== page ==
Scientists from GID led by Dr. Conchi Estivariz and CDC’s Division of Viral Diseases have partnered with the International Centre for Diarrheal Diseases Research, Bangladesh (ICDDR, B) to determine the difference in infant immune responses to oral polio vaccines given after a shortened 2 week interval versus the routine 4 week interval. The findings of this important research will directly influence the planning of immunization activities for the control and prevention of polio outbreaks.
Chinese colleagues Na Yang and Chenyan Yue pose for a photo with Thomas Skinner and Brittany Raines after media training in the CDC Press Room.
Working to improve vaccine communications and coverage in China
In September 2012, Dr. Linda Quick of GID was honored to host 3 colleagues visiting from CDC China and the Chinese Ministry of Health for a learning exchange on vaccine communications prior to beginning a study to identify key issues that influence the attitudes, concerns and behaviors of Chinese parents towards polio, measles, and routine vaccinations for their children. Issues around vaccine hesitancy will be explored as well. While in Atlanta, our colleagues participated in various sessions led by various staff at GID’s CDC partner divisions and centers, including media training with Thomas Skinner and Brittany Raines, risk communication with Glen Nowak, and research methods with Allison Kennedy.
Mother and baby at outreach vaccination activity in northern Laos, courtesy of Karen Hennessey.
Improving coverage of Hepatitis B vaccination at birth with mobile phones in rural Laos
In early 2013, Dr. Minal Patel of GID’s Disease Eradication & Elimination Branch (DEEB) will launch a research initiative with the Laos Ministry of Health and WHO to determine if the use of mobile phones by village health volunteers can increase coverage of the birth dose of Hepatitis B vaccine. In rural areas, most babies are born at home rather than in a health facility which severely limited access to vaccination. When a new birth occurs, village health volunteers will notify skilled birth attendants via mobile phone. The skilled birth attendants will visit homes with new births and deliver the birth dose of the Hepatitis B vaccine as part of an integrated child health package.
Dr. Kevin DeCock stresses the importance of vaccinations.
CDC Global Health Director, Dr. Kevin DeCock stresses the importance of vaccinations.
Immunization is a global health priority at CDC focusing on polio eradication, reducing measles deaths, and strengthening routine vaccine delivery. Dr. DeCock addresses the crowd at the ceremony to launch the Intensive Activities for Infant Health by the Ministry of Health and Population on Saturday, April 21st in Port-au-Prince, Haiti. During this catch-up campaign 2,300,000 children will be vaccinated against measles, rubella and polio.
Dr. Thomas Frieden visits a colony of migrant garbage sorters in Ghaziabad, India to assess polio eradication efforts.
CDC Director Frieden Observes Polio Eradication Efforts in India
Polio eradication is a top priority for CDC Director Dr. Thomas Frieden. In August 2011, he visited India to witness first-hand the public health challenges that this country faces. He recognized the remarkable progress that has brought India to the verge of polio eradication but cautioned against complacency and called for maintaining high-quality vaccination efforts and sensitive surveillance to ensure success. Dr. Frieden notes that global immunization activities are a critical part of CDC's support to national programs around the world.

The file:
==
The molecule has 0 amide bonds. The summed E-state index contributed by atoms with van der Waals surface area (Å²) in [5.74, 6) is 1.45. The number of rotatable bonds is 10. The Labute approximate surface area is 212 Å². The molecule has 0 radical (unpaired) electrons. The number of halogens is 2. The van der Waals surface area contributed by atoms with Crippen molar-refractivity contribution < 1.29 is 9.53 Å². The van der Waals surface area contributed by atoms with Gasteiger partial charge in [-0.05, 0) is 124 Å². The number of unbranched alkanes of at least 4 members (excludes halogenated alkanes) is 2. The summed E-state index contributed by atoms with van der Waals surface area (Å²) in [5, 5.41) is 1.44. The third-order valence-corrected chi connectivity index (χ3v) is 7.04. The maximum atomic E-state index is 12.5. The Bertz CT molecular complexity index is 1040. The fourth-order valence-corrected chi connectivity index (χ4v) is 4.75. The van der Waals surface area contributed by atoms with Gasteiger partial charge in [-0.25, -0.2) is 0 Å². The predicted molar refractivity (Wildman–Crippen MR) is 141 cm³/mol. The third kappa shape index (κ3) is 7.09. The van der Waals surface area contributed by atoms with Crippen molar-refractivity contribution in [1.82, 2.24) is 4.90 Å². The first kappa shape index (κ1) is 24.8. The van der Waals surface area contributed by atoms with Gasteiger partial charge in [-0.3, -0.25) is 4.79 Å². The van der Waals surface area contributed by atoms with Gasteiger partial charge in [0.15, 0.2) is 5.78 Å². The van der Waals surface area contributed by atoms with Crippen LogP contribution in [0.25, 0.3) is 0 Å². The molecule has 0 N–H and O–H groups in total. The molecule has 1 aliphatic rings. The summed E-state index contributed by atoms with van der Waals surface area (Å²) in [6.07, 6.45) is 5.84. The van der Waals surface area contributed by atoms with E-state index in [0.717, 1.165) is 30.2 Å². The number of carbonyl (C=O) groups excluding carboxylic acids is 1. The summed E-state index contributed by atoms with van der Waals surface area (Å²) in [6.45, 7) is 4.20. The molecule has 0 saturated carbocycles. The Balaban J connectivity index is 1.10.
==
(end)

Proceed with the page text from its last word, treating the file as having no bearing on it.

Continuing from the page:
Strengthening Immunization Data Quality in Cambodia
At the request of the Cambodian Health Ministry in September 2010, GID conducted an assessment of target population data used by the country's immunization program. GID field officers reviewed the available population data sources as well as their quality and usability by the immunization program. Based on its findings, GID will work with the Cambodian Health Ministry and WHO to improve the quality of population data management and, ultimately, the country's vaccination efforts.
Strengthening surveillance for Polio in Tajikistan
In 2010, following an outbreak of polio in Tajikistan, GID worked with both Ministry of Health and international public health officials to strengthen surveillance for acute flaccid paralysis (AFP), an early sign of possible polio.GID efforts provided scientific insight and guidance to public health officials, who then used this information to direct disease control efforts and plan immunization campaigns.
Evaluating a measles outbreak in Tanzania
GID epidemiologist and a Tanzanian nurse and doctor collect oral fluid specimens for measles virus genotyping during the measles outbreak in Dar es Salaam.
Assessing progress towards maternal and neonatal tetanus elimination in Sierra Leone
In March 2010, the government of Sierra Leone asked GID and other international health partners to assess the country's progress in eliminating maternal and neonatal tetanus (MNT). This study measured the MNT eradication efforts of Sierra Leone, UNICEF, WHO, and the United Nations Population Fund (UNFPA). As a result, these partners received recommendations to help improve their MNT eradication program and save more children's lives.
STOP team members (front) from Brazil at work with a polio vaccination team in Angola (November 2010)
In 2010, members of STOP team #35 worked with the Angolan Ministry of Health to implement polio immunization campaigns, improve surveillance for acute flaccid paralysis, and conduct training and supervisory visits to vaccination teams at the district level. As part of their assignment, the STOP team members provided country health officials and WHO with updated epidemiologic data to guide active case surveillance and polio vaccination campaigns. Angola is currently seeking additional STOP team health professionals to continue this work to end transmission of polio virus in their country.